"Mum, how do you make twins?" my nine-year-old son asked the other day. "Do you just do it for longer?"
I mean, what do you say? I'll admit I did smirk, thinking of the fathers of all the multiples I know whose backs might have straightened a little with pride, but then I thought, no, break it down. I believe kids need answers to their questions – even if sometimes you have to bluff your way through an explanation because you feel they aren't ready to hear the real one.
But in this case, and with every question that has come up about sex since they were little, there's always some information that has been OK to give out.
I asked him what he meant by do it (and perhaps I should be more upset by the fact that we've seemed to have moved on from "special cuddle" to "do it") and he had the mechanics of that down pat. Insert Tab A into Slot B, so to speak, and "rub it around".
So then I tried to explain that, yes, basically that's what happens and during the rubbing, the mummy's and daddy's bloods mix together (not sure if either of us is ready for semen just yet) and sometimes there's extra blood and that's how twins are made.
He seemed happy with that and his next out-of-the-blue question involved my arrival in Canberra and if I had never had come to Canberra would he be living somewhere else. Bugger him, I thought. So I told him that if I had never had come to Canberra I never would have met their father so our bloods would have never mixed to make them, and if I had another husband I'd have different kids and they wouldn't even exist. Take that.
This is something that always fascinated me as a child once I worked out what was going on. That if "it" didn't happen between my parents at the specific time it happened, I would never have existed. Not that I thought a lot about my parents having sex – god, what child does? – but I quickly worked out that if dad had been away that night, or mum had been asleep, I would not exist. It makes you realise how special and perhaps, at the same time, how ordinary you really are. A product of lust and luck, that's all.
There has been a bit around this week about sex education and when might be the right time for the birds and the bees talk.
The Australian Curriculum, Assessment and Reporting Authority, the body in charge of shaping the national schools curriculum, has indicated that years 5 and 6 are most appropriate to introduce sex education to children in schools.
An earlier recommendation suggested years 3 and 4, but after consulting with parents the draft was amended. The curriculum is still in development and will be released for public consultation in February.
I can't really remember much happening in primary school when I was a child. It was the 1970s, however, and topics like that were better talked about at home than at school.
I do remember heading along to the annual school talk where the year 6 children would be ushered into the hall along with their parents. We watched a film (which, thinking about it now, might have been the same one we watched during our pre-marriage classes – and don't get me started on sex education as a 20-year-old), some brave kids asked questions, some pamphlets were handed out and you sat in the car in an embarrassed silence during the trip home. After that, it was never spoken about again.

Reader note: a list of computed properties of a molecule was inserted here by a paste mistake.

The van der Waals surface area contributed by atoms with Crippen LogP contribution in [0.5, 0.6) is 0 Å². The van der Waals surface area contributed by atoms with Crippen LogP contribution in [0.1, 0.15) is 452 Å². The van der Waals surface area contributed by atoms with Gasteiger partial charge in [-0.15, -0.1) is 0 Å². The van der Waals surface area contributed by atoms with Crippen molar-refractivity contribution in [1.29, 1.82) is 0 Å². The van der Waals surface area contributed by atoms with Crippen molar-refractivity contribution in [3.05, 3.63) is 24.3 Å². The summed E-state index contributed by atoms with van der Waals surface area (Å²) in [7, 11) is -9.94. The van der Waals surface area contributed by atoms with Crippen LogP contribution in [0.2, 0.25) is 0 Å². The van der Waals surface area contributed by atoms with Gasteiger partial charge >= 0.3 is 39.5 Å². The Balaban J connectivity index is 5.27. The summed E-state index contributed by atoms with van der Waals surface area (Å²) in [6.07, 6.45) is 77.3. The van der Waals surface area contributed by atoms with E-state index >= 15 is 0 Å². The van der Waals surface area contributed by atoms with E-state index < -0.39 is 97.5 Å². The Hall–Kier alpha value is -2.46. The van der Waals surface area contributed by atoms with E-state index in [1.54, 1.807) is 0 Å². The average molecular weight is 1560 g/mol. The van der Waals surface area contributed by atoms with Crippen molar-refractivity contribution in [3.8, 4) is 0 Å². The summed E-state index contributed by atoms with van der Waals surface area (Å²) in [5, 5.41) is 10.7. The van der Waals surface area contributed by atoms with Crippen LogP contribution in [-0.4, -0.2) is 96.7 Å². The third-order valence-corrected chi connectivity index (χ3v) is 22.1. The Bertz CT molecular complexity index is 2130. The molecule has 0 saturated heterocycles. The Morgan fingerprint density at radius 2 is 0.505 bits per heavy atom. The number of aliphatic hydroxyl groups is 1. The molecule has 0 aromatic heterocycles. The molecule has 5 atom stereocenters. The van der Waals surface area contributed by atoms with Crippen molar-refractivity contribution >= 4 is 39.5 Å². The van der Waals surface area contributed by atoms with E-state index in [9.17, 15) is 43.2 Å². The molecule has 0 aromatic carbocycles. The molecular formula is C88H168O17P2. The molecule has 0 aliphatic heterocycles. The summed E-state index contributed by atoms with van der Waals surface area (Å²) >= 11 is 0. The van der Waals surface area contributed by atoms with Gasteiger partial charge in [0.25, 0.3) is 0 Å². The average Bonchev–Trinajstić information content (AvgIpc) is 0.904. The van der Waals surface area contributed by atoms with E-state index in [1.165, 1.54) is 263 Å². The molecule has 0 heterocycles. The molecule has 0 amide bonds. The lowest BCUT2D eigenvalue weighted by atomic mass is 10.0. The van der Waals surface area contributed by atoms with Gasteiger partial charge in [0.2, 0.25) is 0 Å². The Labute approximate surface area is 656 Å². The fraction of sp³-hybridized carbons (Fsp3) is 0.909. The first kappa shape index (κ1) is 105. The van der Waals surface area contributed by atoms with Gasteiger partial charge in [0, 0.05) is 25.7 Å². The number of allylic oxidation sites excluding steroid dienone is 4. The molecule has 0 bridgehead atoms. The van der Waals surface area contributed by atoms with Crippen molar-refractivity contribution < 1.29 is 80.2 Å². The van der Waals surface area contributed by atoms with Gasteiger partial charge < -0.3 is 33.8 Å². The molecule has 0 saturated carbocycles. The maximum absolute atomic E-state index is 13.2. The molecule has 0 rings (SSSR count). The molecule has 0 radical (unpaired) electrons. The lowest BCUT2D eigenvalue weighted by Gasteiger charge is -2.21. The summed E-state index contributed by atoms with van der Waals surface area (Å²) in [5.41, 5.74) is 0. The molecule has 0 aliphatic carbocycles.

Come high school it was friends and Dolly magazine that helped educate me. At school we did PD classes, which was an abbreviation for physical development but we always called them VD classes – OK it was funny when you were 13 years old. Every week some poor relief teacher (more often than not, it always seemed to be the relief teachers or the young male teachers who were fresh out of teacher's college), who got lumped with this class, would guide us through the great journey of life.
In the early years it was all about being positive and then, in about year 9, it got a little hardcore. Perhaps I was a naive, but I remember one class where we were shown a range of contraceptives, including condoms, diaphragms, applicators for creams and potions, intrauterine devices and the pill. It was quite confronting but we got into it eventually. Boys blew up condoms like balloons – I think someone might have tried to get one over their head – and there were bananas and cucumbers. When the principal found a couple of us, me included, washing out spermicide applicators under the bubblers toward the end of class, and we told him what we were doing, I'll always remember the look on his face.
But I was 14 years old by this stage, not nine. But is nine the new 14? I had no idea about "doing it" when I was nine years old, I'm sure. There were no songs about passion in your pants or sexy ladies nor risque video clips on a Saturday morning – only Road Runner and the Coyote or The Flintstones. Life was more innocent. Perhaps it was easier to navigate for all of us, parents as well as children.
While schools will do what they can, when they can, as parents we need to think about when the best time is for our own children. It may well be earlier than years 5 and 6. We need to be honest with them, to answer their questions, to call a penis a penis, and let them know that sex is a very enjoyable part of life. Most importantly, we need to teach them that there is so much more to it than the sex.
Regardless of your own sex education, our children are growing up in different times and if we leave it up to the schools then we have failed them.